Wrist Strap Details
I am sure that the wrist strap is original to the watch, which is why I haven't changed it for one of my designs. It is a two piece strap that is stitched where it is attached to the fixed wire lugs. It appears to be made of pig skin.
The sterling silver buckle has Rotherham and Sons' R&S sponsor's mark. The hallmarks stamped by the London Assay Office are difficult to read because they have been double stamped; an initial shallow stamp was overstamped by a second deeper set of marks. This occurred because the operator realised that the first set of marks was too shallow and had another go, but the punch moved slightly between the two blows. The remains of the first set of marks are arranged and spaced exactly the same as the second set of marks, showing that they were made by a single combined “press punch” which made all three parts of the hallmark, the lion, the leopard's head and the date letter, in one go. I have examined the marks carefully and I am sure that the date letter is the "n" for 1908 to 1909.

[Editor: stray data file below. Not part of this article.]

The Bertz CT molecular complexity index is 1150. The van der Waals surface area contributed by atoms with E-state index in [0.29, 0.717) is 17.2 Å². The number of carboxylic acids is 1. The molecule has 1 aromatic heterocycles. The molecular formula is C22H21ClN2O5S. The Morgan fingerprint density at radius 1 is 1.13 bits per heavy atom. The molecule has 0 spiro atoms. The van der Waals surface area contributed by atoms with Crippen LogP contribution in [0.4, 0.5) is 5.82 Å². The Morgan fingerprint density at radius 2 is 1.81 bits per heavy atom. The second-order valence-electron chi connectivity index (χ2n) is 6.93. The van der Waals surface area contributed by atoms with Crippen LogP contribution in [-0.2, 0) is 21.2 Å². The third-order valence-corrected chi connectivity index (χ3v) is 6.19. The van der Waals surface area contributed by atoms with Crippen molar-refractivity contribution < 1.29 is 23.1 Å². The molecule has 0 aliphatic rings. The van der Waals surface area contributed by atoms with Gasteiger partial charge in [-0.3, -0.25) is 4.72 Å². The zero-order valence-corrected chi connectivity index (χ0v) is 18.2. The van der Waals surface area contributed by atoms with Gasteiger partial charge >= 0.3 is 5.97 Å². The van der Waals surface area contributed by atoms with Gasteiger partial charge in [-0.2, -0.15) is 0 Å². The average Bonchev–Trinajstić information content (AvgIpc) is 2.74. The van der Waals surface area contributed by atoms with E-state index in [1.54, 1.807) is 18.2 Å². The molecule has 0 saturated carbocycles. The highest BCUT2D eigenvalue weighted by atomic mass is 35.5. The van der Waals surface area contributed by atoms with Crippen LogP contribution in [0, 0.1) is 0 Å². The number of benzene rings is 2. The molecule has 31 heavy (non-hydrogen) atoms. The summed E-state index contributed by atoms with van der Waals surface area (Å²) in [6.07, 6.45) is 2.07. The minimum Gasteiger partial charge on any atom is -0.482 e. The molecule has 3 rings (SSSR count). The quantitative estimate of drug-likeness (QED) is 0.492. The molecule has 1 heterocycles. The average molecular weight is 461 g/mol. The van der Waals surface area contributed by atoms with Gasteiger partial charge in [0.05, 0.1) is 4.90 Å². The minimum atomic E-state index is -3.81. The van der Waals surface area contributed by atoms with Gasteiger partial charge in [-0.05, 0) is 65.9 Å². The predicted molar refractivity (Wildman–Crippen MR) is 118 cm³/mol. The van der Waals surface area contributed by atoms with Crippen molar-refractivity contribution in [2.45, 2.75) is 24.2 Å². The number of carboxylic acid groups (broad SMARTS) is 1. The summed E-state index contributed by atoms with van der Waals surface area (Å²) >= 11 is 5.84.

Press punches were also used for stamping the hallmarks in the backs of watch cases, which placed them in a regular pattern triangular as can be seen in the case back of this watch. Combined punches were pressed into the case by a manually operated fly press, a press with a flywheel that the operator spins, which turns a screw thread carrying the punch. When the punch meets the work piece, the momentum of the flywheel drives the punch into its surface.
If you have any comments or questions, please don't hesitate to get in touch via my Contact Me page.
Copyright © David Boettcher 2005 - 2023 all rights reserved. This page updated April 2020. W3CMVS. Back to the top of the page.